In some cases, a roof can become the shining centerpiece in a work of architecture. Catalan vault, also known as Valencian timbrel vault, became a fixture in Spanish architecture in the 19th century, popularized thanks to its low cost and ease of sourcing and assembly. With the ability to span over 30m per module, this technique is currently making a comeback, establishing itself as a go-to construction method in industrial architecture and can be seen in everything including workshops, factories, and warehouses.
In the 1950s, the focus on architectural language and the expressiveness of materials drove the development of research dedicated to the Catalan vault technique.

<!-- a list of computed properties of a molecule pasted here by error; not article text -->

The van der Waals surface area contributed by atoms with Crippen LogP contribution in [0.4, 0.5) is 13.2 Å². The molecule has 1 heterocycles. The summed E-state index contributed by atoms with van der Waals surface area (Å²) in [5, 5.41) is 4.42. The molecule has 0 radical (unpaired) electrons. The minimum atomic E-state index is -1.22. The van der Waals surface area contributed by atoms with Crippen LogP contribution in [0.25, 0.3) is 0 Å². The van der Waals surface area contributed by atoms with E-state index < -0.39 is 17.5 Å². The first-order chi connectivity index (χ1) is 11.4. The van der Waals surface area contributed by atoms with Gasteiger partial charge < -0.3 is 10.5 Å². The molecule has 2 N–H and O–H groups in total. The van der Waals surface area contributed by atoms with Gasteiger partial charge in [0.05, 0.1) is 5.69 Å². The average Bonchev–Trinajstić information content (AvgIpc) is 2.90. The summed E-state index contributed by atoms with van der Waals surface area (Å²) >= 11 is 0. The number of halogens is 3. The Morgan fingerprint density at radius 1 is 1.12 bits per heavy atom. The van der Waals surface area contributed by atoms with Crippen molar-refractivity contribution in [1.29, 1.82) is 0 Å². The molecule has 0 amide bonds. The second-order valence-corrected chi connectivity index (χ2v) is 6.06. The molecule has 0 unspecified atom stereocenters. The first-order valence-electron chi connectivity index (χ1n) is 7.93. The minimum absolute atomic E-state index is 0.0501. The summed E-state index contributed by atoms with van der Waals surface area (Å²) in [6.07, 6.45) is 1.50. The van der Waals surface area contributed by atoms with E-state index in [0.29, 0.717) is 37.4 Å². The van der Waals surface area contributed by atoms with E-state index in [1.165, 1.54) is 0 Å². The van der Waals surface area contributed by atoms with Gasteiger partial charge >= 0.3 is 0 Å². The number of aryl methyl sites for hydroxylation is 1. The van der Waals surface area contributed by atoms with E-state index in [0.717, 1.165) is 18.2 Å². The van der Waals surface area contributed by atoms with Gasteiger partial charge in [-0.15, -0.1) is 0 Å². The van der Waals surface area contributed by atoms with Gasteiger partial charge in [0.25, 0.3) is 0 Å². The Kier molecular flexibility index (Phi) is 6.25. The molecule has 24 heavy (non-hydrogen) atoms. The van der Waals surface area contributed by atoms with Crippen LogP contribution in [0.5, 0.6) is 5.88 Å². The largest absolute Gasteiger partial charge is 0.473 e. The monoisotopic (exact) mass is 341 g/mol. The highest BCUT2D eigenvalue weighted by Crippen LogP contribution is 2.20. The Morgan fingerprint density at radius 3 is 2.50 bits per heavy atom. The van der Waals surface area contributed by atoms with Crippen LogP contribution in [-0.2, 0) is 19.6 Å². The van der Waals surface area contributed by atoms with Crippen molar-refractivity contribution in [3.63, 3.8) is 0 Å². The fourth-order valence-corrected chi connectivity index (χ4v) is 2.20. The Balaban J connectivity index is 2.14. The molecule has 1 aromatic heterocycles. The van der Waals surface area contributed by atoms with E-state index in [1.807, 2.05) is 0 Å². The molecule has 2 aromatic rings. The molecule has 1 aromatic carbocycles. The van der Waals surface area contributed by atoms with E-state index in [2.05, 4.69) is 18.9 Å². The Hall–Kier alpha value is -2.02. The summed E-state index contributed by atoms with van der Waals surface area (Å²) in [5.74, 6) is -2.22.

Many architects found their inspiration in this movement and quickly incorporated the traditional method's techniques and materials into their own projects. Antonio Bonet's La Ricarda and Le Corbusier's Maisons Jaoul are just some of the most famous examples. Today, even more architects are researching the technique and giving it a modern twist as they integrate it into their work.
In this article, we feature 15 Spanish projects that feature Catalan vault in their construction:
Cite: Maiztegui, Belén. "The Catalan Vault in Spanish Architecture: 15 Projects that Are Breathing New Life into An Old Technique" [Bóveda catalana en España: 15 proyectos de arquitectura contemporánea que recuperan la técnica tradicional] 30 Jul 2020. ArchDaily. (Trans. Johnson, Maggie) Accessed . <https://www.archdaily.com/944658/the-catalan-vault-in-spanish-architecture-15-projects-that-are-breathing-new-life-into-an-old-technique> ISSN 0719-8884